Hometown: Perkasie, Pennsylvania
Undergraduate: Drexel University, BS in Health Sciences
Graduate: Drexel University, DPT
Medical School: Drexel University College of Medicine Class of 2021
Can you tell me a little about yourself before you came to Drexel?
I grew up in Perkasie, a small town in Pennsylvania, where I went to Pennridge High School. I played soccer and tennis growing up and had plans to play soccer in college. In my junior year, I sustained an injury to my hip. I had to undergo physical therapy for my injury, which led me to pursue my physical therapy degree. In the process, I realized that it was not quite right for me. I love human anatomy and shadowing physicians performing surgery really intrigued me, which made me want to go back to school for medicine. The injury was a blessing in disguise that ultimately led me here to medical school today.
Why did you decide to apply to Drexel's medical school?
I have a long history with Drexel, attending first for my undergraduate degree followed by my graduate degree. When I was an undergrad, I did a co-op at Drexel's College of Medicine. It was a really great experience and I had the opportunity to meet some of the doctors—one of whom I continue to be in contact with today. Dr. Nandi has been a fantastic resource and he has helped me with pursuing research in orthopedics. Additionally, I like the new curriculum that went into effect last year and how integrated it is. My class is kind of the guinea pig and it was nice to see how it unfolded. It fits my learning style.
What is your relationship like with the faculty?
Every faculty member that I have worked with has been awesome and willing to go above and beyond. Dr. Nandi hosted a Crohn's disease event at Orangetheory fitness which I participated in, and he helped connect me with a student in the year above me who gave me advice on future planning. Another professor, Dr. Hanau, who headed my first case-based learning (CBL) group, has also assisted me during my time at Drexel. She even allowed my little sister to shadow her because my sister is thinking about a career in pathology.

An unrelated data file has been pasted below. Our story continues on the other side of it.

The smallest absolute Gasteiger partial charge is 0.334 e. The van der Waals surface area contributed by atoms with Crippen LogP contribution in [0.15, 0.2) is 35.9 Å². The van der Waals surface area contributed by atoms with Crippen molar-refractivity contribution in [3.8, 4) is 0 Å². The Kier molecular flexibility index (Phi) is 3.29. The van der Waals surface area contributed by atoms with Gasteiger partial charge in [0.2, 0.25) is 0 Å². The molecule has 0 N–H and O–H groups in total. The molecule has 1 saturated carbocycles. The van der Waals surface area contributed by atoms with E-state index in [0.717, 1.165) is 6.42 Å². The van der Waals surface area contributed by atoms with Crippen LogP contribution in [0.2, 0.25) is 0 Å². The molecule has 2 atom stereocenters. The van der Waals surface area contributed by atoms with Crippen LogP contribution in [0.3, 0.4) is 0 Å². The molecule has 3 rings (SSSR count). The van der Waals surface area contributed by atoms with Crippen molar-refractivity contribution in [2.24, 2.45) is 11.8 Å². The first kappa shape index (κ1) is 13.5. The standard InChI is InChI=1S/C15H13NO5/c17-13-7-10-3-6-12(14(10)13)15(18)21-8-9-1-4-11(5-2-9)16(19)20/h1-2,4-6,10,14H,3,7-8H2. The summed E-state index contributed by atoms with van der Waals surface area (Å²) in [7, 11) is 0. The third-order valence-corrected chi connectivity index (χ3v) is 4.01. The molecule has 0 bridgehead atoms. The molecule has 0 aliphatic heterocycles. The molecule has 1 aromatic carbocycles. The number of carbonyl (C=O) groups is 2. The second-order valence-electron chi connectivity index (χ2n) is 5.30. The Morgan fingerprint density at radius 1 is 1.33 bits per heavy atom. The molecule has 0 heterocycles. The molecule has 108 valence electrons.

What is your relationship like with your fellow classmates?
It's been great! During my first year, I lived with two guys who I didn't previously know. We lived about a 5 minute walk from campus and we would often invite our classmates over to socialize. At Drexel, each class is broken up into 6 societies and you wind up doing a lot of activities together as a group. For example, my society went to a ping pong place called SPIN. We also have formal events for the entire medical school, which are great opportunities to take a break from your studies and have fun. You get to dress up and hang out with your classmates. For our most recent event, we went on the Spirit of Philadelphia, which is one of the boats that rides along the Delaware River.
Since a lot of the curriculum involves learning things on your own, it's great to know people to bounce ideas off of. My roommate was a biochemistry major, and I know a lot about anatomy since I studied physical therapy. We were able to help each other out because of our different backgrounds. My other roommate was a food science major and knows a lot when it comes to nutrition. It makes for a nice collaborative approach to learning at Drexel.
What made you want to become a surgeon?
There were two big events. The first was the hip injury I sustained and the surgery I underwent. I saw Dr. Bryan Kelly who is an orthopedic hip specialist based in New York City. Getting to see how he operated and how he was able to eliminate my pain and restore my function was amazing, and I wanted to have that kind of impact on people.